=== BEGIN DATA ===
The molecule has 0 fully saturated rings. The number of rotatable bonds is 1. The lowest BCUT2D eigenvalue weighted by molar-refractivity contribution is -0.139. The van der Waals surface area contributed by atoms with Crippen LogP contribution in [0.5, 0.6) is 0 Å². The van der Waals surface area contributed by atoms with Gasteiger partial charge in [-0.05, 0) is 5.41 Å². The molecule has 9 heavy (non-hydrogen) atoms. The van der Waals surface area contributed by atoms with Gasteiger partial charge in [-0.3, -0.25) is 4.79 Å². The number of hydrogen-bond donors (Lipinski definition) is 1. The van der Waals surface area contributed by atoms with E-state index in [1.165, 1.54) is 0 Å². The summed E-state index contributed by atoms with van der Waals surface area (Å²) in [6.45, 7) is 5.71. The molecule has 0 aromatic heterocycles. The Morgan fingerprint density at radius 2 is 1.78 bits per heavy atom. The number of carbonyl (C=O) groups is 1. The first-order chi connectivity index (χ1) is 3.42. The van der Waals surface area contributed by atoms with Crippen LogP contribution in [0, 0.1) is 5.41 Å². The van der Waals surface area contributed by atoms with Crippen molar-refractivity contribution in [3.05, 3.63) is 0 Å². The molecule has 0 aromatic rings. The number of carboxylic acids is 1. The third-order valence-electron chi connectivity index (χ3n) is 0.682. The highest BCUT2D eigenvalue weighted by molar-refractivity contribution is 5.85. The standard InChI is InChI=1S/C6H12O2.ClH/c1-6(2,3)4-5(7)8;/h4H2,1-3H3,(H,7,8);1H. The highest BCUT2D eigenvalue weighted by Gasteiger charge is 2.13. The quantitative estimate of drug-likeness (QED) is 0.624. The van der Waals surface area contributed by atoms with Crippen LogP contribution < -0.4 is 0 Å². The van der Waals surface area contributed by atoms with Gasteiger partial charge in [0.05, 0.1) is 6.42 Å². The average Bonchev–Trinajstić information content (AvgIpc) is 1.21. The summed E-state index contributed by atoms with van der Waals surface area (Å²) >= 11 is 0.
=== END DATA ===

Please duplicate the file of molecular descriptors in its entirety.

The molecule has 0 fully saturated rings. The number of rotatable bonds is 1. The lowest BCUT2D eigenvalue weighted by molar-refractivity contribution is -0.139. The van der Waals surface area contributed by atoms with Crippen LogP contribution in [0.5, 0.6) is 0 Å². The van der Waals surface area contributed by atoms with Gasteiger partial charge in [-0.05, 0) is 5.41 Å². The molecule has 9 heavy (non-hydrogen) atoms. The van der Waals surface area contributed by atoms with Gasteiger partial charge in [-0.3, -0.25) is 4.79 Å². The number of hydrogen-bond donors (Lipinski definition) is 1. The van der Waals surface area contributed by atoms with E-state index in [1.165, 1.54) is 0 Å². The summed E-state index contributed by atoms with van der Waals surface area (Å²) in [6.45, 7) is 5.71. The molecule has 0 aromatic heterocycles. The Morgan fingerprint density at radius 2 is 1.78 bits per heavy atom. The number of carbonyl (C=O) groups is 1. The first-order chi connectivity index (χ1) is 3.42. The van der Waals surface area contributed by atoms with Crippen LogP contribution in [0, 0.1) is 5.41 Å². The van der Waals surface area contributed by atoms with Crippen molar-refractivity contribution in [3.05, 3.63) is 0 Å². The molecule has 0 aromatic rings. The number of carboxylic acids is 1. The third-order valence-electron chi connectivity index (χ3n) is 0.682. The highest BCUT2D eigenvalue weighted by molar-refractivity contribution is 5.85. The standard InChI is InChI=1S/C6H12O2.ClH/c1-6(2,3)4-5(7)8;/h4H2,1-3H3,(H,7,8);1H. The highest BCUT2D eigenvalue weighted by Gasteiger charge is 2.13. The quantitative estimate of drug-likeness (QED) is 0.624. The van der Waals surface area contributed by atoms with Crippen LogP contribution < -0.4 is 0 Å². The van der Waals surface area contributed by atoms with Gasteiger partial charge in [0.05, 0.1) is 6.42 Å². The average Bonchev–Trinajstić information content (AvgIpc) is 1.21. The summed E-state index contributed by atoms with van der Waals surface area (Å²) >= 11 is 0.